Kamila Valieva’s fish heart stimulant ‘Cocktail’ sparks fury over Olympic doping justice

A young Russian figure skater hoping to win two gold medals at the Beijing Winter Olympics despite a failed doping test has in fact taken a heart-boosting drug. appear.

The news has angered Americans about the apparent special treatment given to a 15-year-old boy Kamila Valieva in the face of growing evidence of doping.

Valieva became the breakout star of the Beijing Olympics after leading Russia to a team gold medal last week, hitting the first quad jump by any woman in Olympic competition.

The next day, it was reported that a doping sample she had given on December 25 at the Russian national championships in St.

The Swiss-based Court of Arbitration for Sport, affected by testing delays and her “protected person” status because of her young age, ruled that she should be allowed to continue playing in Beijing. She was the favorite for winning the individual freestyle gold after taking the lead on Tuesday’s short show.

Valieva’s lawyer told the CAS panel that she must have accidentally taken trimetazidine, explaining that her grandfather, who took her to Moscow for training, used it to treat a heart condition.

But last night, Valieva listed two more heart-healthy drugs on an anti-doping control form ahead of the Olympics, adding to the confusion.

Two other drugs, L-carnitine and Hypoxen, are legal, although both have been implicated in the doping prowess of elite athletes. Hypoxen, which the United States Anti-Doping Agency (USADA) wants to ban, is designed to increase oxygen flow to the heart. L-carnitine, a supplement that also increases oxygen levels, has been banned within certain limits; it is the focus of a doping case against athletics coach Alberto Salazar.

Travis Tygart, executive director of the US Anti-Doping Agency, said the presence of all three drugs indicated something was going on. “It was unbelievable and raised a lot of questions,” he said Time of London. “It is hard to believe that a young person as young as 15 has the ability, access and money to use these substances, so it raises the question of who is behind this. It seems pretty sophisticated.”

Tygart also said that the amount of trimetazidine found in Valieva’s blood, at 2.1 nanograms per milliliter, was 200 times the amount found in another athlete’s blood that had been shown to be contaminated and consistent. than with “terminal of excretion” – meaning having taken the drug in the previous days.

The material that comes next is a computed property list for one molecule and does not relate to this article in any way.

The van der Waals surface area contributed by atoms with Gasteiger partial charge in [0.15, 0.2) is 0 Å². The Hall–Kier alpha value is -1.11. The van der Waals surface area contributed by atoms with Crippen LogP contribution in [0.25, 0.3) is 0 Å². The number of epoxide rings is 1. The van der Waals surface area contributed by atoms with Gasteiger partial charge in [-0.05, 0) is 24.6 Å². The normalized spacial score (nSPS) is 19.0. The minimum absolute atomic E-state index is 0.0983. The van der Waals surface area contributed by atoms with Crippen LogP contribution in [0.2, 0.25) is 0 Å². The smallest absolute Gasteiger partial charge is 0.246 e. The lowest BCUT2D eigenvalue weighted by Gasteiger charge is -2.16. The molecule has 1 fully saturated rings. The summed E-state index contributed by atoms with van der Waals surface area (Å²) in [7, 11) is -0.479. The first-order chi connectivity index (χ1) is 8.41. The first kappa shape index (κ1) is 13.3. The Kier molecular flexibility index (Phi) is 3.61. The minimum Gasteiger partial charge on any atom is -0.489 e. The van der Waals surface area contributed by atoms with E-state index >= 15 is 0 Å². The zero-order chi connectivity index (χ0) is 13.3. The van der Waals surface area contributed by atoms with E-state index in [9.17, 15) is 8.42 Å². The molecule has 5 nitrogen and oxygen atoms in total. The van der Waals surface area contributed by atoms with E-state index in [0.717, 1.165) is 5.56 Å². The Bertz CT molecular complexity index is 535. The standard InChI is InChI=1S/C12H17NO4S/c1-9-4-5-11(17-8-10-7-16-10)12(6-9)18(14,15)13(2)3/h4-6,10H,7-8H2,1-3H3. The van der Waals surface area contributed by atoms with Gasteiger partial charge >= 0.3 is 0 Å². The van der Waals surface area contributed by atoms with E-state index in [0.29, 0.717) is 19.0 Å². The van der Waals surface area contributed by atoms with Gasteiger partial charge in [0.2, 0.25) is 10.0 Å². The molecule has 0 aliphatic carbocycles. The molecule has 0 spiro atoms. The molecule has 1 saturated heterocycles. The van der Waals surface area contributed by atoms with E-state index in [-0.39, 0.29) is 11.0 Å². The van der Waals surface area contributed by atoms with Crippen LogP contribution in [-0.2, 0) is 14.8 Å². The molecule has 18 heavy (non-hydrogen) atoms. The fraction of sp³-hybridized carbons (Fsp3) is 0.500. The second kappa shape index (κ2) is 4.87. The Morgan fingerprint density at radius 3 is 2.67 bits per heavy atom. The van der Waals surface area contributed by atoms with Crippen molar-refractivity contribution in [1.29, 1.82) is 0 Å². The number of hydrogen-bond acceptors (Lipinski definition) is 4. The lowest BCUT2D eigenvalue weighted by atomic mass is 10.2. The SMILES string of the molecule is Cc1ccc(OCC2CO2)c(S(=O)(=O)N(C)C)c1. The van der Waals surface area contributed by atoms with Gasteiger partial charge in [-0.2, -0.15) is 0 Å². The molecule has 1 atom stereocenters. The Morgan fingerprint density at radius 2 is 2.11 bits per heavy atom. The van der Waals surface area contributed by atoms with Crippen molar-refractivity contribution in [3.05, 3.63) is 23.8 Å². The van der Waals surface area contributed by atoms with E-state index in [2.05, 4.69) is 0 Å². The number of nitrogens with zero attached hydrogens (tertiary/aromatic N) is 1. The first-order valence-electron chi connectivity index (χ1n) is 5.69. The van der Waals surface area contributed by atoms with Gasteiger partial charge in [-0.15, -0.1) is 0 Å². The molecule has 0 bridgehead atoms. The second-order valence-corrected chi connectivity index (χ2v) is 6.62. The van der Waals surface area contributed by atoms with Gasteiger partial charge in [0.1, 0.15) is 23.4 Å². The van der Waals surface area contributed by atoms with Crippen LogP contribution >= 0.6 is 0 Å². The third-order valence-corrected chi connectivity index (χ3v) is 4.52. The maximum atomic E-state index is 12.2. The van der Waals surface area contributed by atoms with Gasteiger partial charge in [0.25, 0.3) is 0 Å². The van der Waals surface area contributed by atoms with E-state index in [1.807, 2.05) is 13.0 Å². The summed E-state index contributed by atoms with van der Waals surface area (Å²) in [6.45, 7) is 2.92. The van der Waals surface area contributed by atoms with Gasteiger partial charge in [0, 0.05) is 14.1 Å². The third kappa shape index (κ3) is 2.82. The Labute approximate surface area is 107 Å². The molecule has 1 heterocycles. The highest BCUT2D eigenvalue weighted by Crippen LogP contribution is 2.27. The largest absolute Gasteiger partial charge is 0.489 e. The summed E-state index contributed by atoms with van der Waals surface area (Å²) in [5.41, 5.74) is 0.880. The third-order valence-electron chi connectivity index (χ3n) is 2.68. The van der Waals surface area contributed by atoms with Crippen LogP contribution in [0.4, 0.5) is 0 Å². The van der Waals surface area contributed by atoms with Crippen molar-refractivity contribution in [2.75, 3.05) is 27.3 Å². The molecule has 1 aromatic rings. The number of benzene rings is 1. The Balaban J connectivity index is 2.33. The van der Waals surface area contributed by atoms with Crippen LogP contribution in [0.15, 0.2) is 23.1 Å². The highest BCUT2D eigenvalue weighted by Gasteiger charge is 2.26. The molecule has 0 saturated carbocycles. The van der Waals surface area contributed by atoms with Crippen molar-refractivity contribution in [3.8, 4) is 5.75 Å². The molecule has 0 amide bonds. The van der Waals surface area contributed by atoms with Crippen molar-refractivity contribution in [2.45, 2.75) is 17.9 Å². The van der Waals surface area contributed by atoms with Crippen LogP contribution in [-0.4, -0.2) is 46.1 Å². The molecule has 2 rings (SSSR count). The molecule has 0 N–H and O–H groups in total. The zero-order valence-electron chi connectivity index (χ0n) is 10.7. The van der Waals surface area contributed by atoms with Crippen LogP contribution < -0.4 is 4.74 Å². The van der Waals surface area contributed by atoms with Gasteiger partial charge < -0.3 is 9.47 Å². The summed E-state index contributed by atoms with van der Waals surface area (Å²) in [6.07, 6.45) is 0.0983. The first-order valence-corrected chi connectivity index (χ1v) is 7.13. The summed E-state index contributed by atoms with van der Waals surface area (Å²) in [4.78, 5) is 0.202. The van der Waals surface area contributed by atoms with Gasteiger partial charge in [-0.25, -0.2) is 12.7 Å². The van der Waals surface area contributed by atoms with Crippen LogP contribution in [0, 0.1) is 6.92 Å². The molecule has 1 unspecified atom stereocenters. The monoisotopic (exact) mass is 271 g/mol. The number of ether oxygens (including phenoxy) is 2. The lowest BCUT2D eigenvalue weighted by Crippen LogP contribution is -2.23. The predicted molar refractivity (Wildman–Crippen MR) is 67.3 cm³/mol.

All told, the latest news makes it even less likely that Kamila Valieva International Fan Club will open a branch in the US soon.

The CAS decision to allow Valieva to compete in Beijing – the IOC has warned that her results will be temporary – has sparked anger around the world, but nowhere more so than in the United States.

When the young Russian took part in the short program of the individual event on Tuesday, the usual NBC commentators Tara Lipinski and Johnny Weir fell silent. As former track and field athletes, the pair know how to capture the competitive technical and emotional demands of a figure skater’s routine. This time they had nothing to say.

“All I feel can say is, it was Kamila Valieva’s short show at the Olympics,” said Weir gleefully as the Russian left the field in tears despite the performance that put her in the spotlight. gold medal position. Lipinski, the 1998 Olympic champion, added: “We shouldn’t have seen this skate.

American officials and commentators shared their anger. Sarah Hirshland, the head of the US Olympic Games, said it was “another chapter in Russia’s systematic and pervasive disregard for pure sport”. USA Today Commentator Christine Brennan called it a “dark day” for the fight against doping. And Barry Svrluga’s The Washington Post be censured The IOC decided to delay any medal ceremonies if Valieva took to the podium: “That was perfect: Why take away an athlete when you can take them all away?”